Torres del Paine
9 January 2020
Torres del Paine (the “blue towers” in the Patagonian language of Tehuelche) is a granite massif of three towers surrounded by a compact group of mountains, peaks, crags and narrow valleys that are approached from the Patagonian steppe. In Victorian times, the three towers were known as “Cleopatra’s Needles” – and they are the drawcard and centrepiece for every visitor to the national park. It was our fortune, however, to experience Torres del Paine the long way around – taking the Paine Circuit (also known as the “O Track”) that circles the entire massif before concluding with the climb to the base of the towers.
From valley meadows to mountain crags
Taking seven days to complete, the Paine Circuit moves anti-clockwise from the eco camp, and while it started with a striking view of the towers, it quickly led us into the quiet regions of the park that followed rolling green hills, quiet Rio Paine, meadows and many, many wildflowers. Slowly climbing around the fringes of the massif, we stayed at Camp Dickson on Lago Dickson and then made our way northwards climbing into wet forests rich in orchids, moss and rare lichen. By the end of the second day we were catching glimpses of hanging glaciers and mountain peaks through the passing clouds, and eventually came up to the hanging glacier at Perros. From there, we trekked over John Gardner Pass for one of the magnificent highlights of the Paine Circuit: climbing up through the rocky terrain past mountain peaks with snow clouds drifting off them, alpine mosses, streams and ice patches, with beautiful views back to the valley across to Perros and Dickson – to then reach the top of the pass and see on the other side the wide, grand sweep of Grey Glacier.
An iconic glacier and cloudy-jade lake
Grey Glacier emerges from the southern Patagonian ice field and, from the John Gardner Pass, seems to be forever reaching back into the distance in a gentle haze of soft white mist. Its folds are mammoth-like and end in the cloudy-jade waters of Lago Grey. At the foot of the glacier sits a cluster of white and blue icebergs (fallen in blocks or shards off the glacier) that we enjoyed kayaking amongst the following day. Sadly, Grey Glacier shrunk several hundred metres in the last ten years.
The Paine Circuit then followed Lago Grey. The path crossed three very long swinging bridges that are an ideal challenge for anyone in fear of heights and/or engineering standards in remote national parks.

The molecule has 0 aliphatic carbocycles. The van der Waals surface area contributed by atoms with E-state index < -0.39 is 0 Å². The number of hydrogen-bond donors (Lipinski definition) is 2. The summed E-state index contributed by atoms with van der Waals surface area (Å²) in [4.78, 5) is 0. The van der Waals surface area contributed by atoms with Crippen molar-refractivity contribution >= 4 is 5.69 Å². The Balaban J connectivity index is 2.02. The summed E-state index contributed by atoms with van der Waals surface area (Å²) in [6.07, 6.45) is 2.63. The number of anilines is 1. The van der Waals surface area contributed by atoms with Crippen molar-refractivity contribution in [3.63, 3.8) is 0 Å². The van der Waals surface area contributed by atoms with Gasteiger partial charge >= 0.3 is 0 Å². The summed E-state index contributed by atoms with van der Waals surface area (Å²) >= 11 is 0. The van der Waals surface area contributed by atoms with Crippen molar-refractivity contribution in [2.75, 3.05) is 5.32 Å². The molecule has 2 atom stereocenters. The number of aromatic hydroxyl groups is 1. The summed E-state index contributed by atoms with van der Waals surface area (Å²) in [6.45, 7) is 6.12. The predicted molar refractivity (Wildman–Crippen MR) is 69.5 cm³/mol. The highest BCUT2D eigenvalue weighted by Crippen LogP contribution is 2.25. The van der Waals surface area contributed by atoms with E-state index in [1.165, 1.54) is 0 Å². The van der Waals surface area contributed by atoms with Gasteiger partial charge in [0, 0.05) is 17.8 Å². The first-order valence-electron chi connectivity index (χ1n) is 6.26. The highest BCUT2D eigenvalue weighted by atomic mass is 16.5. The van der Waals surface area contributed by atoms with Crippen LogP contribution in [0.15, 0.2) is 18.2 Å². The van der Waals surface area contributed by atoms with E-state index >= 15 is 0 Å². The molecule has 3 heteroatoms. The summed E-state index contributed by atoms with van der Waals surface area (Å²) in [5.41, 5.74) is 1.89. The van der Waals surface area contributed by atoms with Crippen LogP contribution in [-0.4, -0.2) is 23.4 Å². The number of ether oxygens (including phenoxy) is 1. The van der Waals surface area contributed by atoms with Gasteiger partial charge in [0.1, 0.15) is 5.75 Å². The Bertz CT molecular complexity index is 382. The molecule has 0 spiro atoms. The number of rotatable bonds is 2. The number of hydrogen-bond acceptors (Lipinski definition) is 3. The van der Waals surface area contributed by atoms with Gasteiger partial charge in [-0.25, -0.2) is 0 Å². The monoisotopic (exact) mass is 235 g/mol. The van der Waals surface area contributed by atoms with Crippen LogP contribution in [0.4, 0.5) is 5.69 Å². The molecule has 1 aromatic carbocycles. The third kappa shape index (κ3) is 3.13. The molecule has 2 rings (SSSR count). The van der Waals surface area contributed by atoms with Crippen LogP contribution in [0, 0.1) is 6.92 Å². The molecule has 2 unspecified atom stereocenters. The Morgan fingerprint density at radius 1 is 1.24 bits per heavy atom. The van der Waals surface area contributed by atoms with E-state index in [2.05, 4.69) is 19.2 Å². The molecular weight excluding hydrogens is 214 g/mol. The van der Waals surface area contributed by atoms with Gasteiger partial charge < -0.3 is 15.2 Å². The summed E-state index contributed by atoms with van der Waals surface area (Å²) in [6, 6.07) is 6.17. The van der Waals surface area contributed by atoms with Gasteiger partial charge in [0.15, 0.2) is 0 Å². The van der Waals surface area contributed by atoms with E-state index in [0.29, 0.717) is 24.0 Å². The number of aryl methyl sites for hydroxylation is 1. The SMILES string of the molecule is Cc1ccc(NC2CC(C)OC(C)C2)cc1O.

Joining the W track: Britanico mirador in Frances Valley and Torres del Paine mirador
We arrived at the south west corner of the Paine Circuit at Camp Paine Grande, just as the sun was setting on the massif. Here, the different granites and sedimentary rocks are very noticeable and the massif, reflected in Lago Skottsburg, took on the characteristics of a fantastical fortress or unscalable castle. By now, we had joined up with the more popular “W Track” that took us up into the narrow Frances Valley and Britanico Lookout, where we were immersed in a 360 degree view of a towering mountain circus, then back down and further along the southern foot of the massif to finish the journey with a climb to the base of the towers, and the perfect end to a momentous journey on the Paine Circuit.
Geology of Torres del Paine
The work of glaciers
Less than 20,000 years ago, Torres del Paine was blanketed in an ice field. All the mountains and valleys we see today in the park have been principally shaped by erosive glacier movements over recent years. In formations such as Cuernos del Paine, we can see the older sedimentary rock pushed upwards by the glacier movements, with layers of younger granite underneath. On the other hand, the Three Towers of Torres del Paine have had their sedimentary rock whittled away by wind and rain over the years, and only the hardy granite remains. In essence, Torres del Paine is a chip off the Southern Andes – still being formed today by ever-changing and dynamic glaciers.
Cuernos del Paine – Sunset
Sunset and clouds formation over Cerro Paine Grande (on the front left) and Cuernos del Paine (in the distance right). View from just outside our tent at the camping “Paine Grande”
Torres del Paine – Sunrise
Sunrise over the towers (view from Eco Camp). This timelapse was recorded from 3.30am to 6am with temperature below 0 degree celsius and a very strong wind dropping the camera tripod a couple of times… So it’s a bit shaky and started a bit out of focus as it was pitch black but well worth it.